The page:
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Ulcerative colitis (UC) is a type of inflammatory bowel disease (IBD) that may be caused by a person's immune system responding in an unusual way to bacteria normally found in the gut. Studies have shown that the gut bacteria in people with ulcerative colitis (UC) are different from the gut bacteria in people without ulcerative colitis (UC). Often, people with ulcerative colitis (UC) have fewer types of bacteria in their gut which can change the way that person's immune system works.
This study is for people who have had a proctocolectomy with an ileal pouch anastomosis (IPAA) to treat ulcerative colitis (UC). More than 50% of people who have had an IPAA will develop a condition called pouchitis. Pouchitis is short or long-term inflammation of the ileal pouch that was created in order to store waste from your intestines. Patients with pouchitis are being asked to take part in this study.
Currently, antibiotics, probiotics and prebiotics are used to treat pouchitis. However, it has been shown that probiotics are not very helpful once the patient stops taking them. In addition, antibiotics may cause unfavorable side effects. Fecal microbiota transplantation (FMT) is being studied as another form of treatment for patients with active pouchitis. Fecal microbiota transplantation (FMT) or "stool transplant" involves receiving a single fecal enema from someone who has volunteered to donate their stool.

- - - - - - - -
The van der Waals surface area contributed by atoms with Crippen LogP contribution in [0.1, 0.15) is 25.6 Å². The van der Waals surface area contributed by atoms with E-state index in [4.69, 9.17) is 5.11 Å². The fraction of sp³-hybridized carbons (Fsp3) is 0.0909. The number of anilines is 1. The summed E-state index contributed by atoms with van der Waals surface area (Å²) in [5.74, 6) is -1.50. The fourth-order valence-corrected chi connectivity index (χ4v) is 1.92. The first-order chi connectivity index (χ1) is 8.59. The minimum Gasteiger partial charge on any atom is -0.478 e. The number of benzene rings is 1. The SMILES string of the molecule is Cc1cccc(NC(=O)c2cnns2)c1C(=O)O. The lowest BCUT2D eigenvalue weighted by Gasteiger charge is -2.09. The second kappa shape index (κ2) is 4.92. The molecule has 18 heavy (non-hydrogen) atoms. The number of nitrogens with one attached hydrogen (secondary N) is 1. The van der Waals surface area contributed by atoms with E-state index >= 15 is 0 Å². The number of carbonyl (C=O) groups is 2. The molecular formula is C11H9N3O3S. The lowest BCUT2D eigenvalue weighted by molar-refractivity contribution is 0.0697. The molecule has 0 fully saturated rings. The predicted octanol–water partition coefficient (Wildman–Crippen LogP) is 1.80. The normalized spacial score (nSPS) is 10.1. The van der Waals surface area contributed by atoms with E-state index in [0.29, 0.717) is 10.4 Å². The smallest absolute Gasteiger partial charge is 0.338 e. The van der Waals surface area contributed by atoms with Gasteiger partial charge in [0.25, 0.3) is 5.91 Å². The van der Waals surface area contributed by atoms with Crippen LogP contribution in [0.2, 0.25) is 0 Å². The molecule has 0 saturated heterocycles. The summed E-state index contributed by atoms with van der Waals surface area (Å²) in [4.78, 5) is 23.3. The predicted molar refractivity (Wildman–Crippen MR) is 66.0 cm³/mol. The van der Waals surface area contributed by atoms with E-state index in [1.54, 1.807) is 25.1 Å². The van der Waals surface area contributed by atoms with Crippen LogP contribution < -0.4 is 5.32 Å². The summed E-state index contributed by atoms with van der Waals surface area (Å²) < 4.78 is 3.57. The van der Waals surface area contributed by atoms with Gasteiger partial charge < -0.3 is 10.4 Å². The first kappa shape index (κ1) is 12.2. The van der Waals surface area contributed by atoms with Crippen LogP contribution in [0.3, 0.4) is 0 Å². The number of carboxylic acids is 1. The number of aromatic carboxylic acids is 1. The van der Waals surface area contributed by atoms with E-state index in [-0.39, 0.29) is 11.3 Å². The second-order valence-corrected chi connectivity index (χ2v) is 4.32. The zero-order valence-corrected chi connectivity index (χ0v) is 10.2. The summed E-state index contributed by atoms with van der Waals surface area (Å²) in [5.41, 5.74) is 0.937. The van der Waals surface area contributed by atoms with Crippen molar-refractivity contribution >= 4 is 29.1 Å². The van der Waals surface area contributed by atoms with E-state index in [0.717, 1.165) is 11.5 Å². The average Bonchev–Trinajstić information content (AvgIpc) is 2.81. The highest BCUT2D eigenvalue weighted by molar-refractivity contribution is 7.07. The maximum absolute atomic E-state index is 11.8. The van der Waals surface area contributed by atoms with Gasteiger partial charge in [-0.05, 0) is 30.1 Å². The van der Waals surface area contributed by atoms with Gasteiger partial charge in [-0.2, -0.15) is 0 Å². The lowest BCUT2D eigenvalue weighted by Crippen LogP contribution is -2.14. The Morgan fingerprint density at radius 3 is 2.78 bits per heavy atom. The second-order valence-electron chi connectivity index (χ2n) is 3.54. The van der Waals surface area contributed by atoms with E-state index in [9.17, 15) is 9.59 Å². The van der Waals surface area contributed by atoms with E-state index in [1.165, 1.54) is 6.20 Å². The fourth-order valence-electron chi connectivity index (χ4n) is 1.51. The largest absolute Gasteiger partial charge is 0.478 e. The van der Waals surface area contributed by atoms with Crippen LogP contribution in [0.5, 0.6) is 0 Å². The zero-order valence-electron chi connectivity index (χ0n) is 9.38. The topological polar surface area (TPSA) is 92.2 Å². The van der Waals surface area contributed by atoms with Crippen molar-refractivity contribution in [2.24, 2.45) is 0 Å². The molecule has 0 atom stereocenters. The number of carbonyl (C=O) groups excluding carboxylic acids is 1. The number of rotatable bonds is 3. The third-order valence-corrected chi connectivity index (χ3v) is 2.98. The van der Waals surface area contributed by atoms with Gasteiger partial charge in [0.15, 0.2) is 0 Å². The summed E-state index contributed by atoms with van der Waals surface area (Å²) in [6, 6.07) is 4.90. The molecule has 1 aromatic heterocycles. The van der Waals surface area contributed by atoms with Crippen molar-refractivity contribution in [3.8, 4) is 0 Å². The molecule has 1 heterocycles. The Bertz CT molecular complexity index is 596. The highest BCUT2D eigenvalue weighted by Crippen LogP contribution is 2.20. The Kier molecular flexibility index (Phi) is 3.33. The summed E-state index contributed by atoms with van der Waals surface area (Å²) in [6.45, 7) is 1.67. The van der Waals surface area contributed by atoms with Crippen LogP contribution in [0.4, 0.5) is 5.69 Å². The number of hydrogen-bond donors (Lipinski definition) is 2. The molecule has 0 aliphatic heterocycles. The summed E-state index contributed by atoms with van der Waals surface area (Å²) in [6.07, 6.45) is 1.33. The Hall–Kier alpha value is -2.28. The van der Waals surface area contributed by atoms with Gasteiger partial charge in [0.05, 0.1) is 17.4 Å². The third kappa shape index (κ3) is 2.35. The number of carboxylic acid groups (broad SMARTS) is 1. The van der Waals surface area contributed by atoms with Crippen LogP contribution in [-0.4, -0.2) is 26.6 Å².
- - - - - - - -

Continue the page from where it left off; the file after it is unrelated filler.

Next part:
There are two purposes of this research study:
1. To see whether or not fecal microbiota transplantation (FMT) is a useful treatment for patients with ulcerative colitis (UC) associated pouchitis
2. To study the changes within the bacteria in the gut in patients with pouchitis (before and after study treatment) using stool, blood and urine samples
Endpoint Classification: Efficacy Study, Intervention Model: Single Group Assignment, Masking: Open Label, Primary Purpose: Treatment
Ulcerative Colitis Associated Pouchitis
biologically active human fecal microbiota, sigmoidoscopy
Emory St. Joseph's Hospital
Published on BioPortfolio: 2015-03-03T00:08:22-0500
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Transfer of GASTROINTESTINAL MICROBIOTA from one individual to another by infusion of donor FECES to the upper or lower GASTROINTESTINAL TRACT of the recipient.
Inflammation of the COLON that is predominantly confined to the MUCOSA. Its major symptoms include DIARRHEA, rectal BLEEDING, the passage of MUCUS, and ABDOMINAL PAIN.
Chronic, non-specific inflammation of the GASTROINTESTINAL TRACT. Etiology may be genetic or environmental. This term includes CROHN DISEASE and ULCERATIVE COLITIS.
The biologically active fragment of human growth hormone-releasing factor, consisting of GHRH(1-29)-amide. This N-terminal sequence is identical in several mammalian species, such as human, pig, and cattle. It is used to diagnose or treat patients with GROWTH HORMONE deficiency.
An acute form of MEGACOLON, severe pathological dilatation of the COLON. It is associated with clinical conditions such as ULCERATIVE COLITIS; CROHN DISEASE; AMEBIC DYSENTERY; or CLOSTRIDIUM ENTEROCOLITIS.
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